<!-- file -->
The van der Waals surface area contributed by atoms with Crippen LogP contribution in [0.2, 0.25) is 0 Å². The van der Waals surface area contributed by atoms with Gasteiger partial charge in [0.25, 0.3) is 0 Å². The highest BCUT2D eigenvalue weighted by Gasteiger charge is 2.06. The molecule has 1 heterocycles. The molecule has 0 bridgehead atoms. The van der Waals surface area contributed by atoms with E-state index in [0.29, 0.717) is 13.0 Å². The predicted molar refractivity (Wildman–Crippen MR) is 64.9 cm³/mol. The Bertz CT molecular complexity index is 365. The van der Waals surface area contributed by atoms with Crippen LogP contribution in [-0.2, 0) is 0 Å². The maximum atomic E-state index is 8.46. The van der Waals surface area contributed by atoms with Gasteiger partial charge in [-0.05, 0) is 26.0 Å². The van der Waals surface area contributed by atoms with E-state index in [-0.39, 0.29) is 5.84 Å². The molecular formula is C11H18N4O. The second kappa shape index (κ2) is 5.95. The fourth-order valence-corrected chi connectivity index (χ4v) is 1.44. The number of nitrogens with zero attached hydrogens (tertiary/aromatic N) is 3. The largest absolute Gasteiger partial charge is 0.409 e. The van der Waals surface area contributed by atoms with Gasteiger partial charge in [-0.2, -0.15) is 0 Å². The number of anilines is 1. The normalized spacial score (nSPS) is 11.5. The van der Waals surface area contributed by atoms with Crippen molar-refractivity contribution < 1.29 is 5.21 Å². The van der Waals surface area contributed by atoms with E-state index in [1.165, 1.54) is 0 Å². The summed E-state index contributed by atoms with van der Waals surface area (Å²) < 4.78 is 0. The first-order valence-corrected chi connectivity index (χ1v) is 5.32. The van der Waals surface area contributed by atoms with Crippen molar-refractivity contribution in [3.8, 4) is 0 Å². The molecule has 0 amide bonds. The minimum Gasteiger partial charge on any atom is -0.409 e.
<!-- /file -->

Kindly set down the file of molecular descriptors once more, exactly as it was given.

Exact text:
The van der Waals surface area contributed by atoms with Crippen LogP contribution in [0.2, 0.25) is 0 Å². The van der Waals surface area contributed by atoms with Gasteiger partial charge in [0.25, 0.3) is 0 Å². The highest BCUT2D eigenvalue weighted by Gasteiger charge is 2.06. The molecule has 1 heterocycles. The molecule has 0 bridgehead atoms. The van der Waals surface area contributed by atoms with E-state index in [0.29, 0.717) is 13.0 Å². The predicted molar refractivity (Wildman–Crippen MR) is 64.9 cm³/mol. The Bertz CT molecular complexity index is 365. The van der Waals surface area contributed by atoms with Crippen LogP contribution in [-0.2, 0) is 0 Å². The maximum atomic E-state index is 8.46. The van der Waals surface area contributed by atoms with Gasteiger partial charge in [-0.05, 0) is 26.0 Å². The van der Waals surface area contributed by atoms with E-state index in [-0.39, 0.29) is 5.84 Å². The molecular formula is C11H18N4O. The second kappa shape index (κ2) is 5.95. The fourth-order valence-corrected chi connectivity index (χ4v) is 1.44. The number of nitrogens with zero attached hydrogens (tertiary/aromatic N) is 3. The largest absolute Gasteiger partial charge is 0.409 e. The van der Waals surface area contributed by atoms with Gasteiger partial charge in [-0.2, -0.15) is 0 Å². The number of anilines is 1. The normalized spacial score (nSPS) is 11.5. The van der Waals surface area contributed by atoms with Crippen molar-refractivity contribution < 1.29 is 5.21 Å². The van der Waals surface area contributed by atoms with E-state index in [1.165, 1.54) is 0 Å². The summed E-state index contributed by atoms with van der Waals surface area (Å²) < 4.78 is 0. The first-order valence-corrected chi connectivity index (χ1v) is 5.32. The van der Waals surface area contributed by atoms with Crippen molar-refractivity contribution in [3.8, 4) is 0 Å². The molecule has 0 amide bonds. The minimum Gasteiger partial charge on any atom is -0.409 e.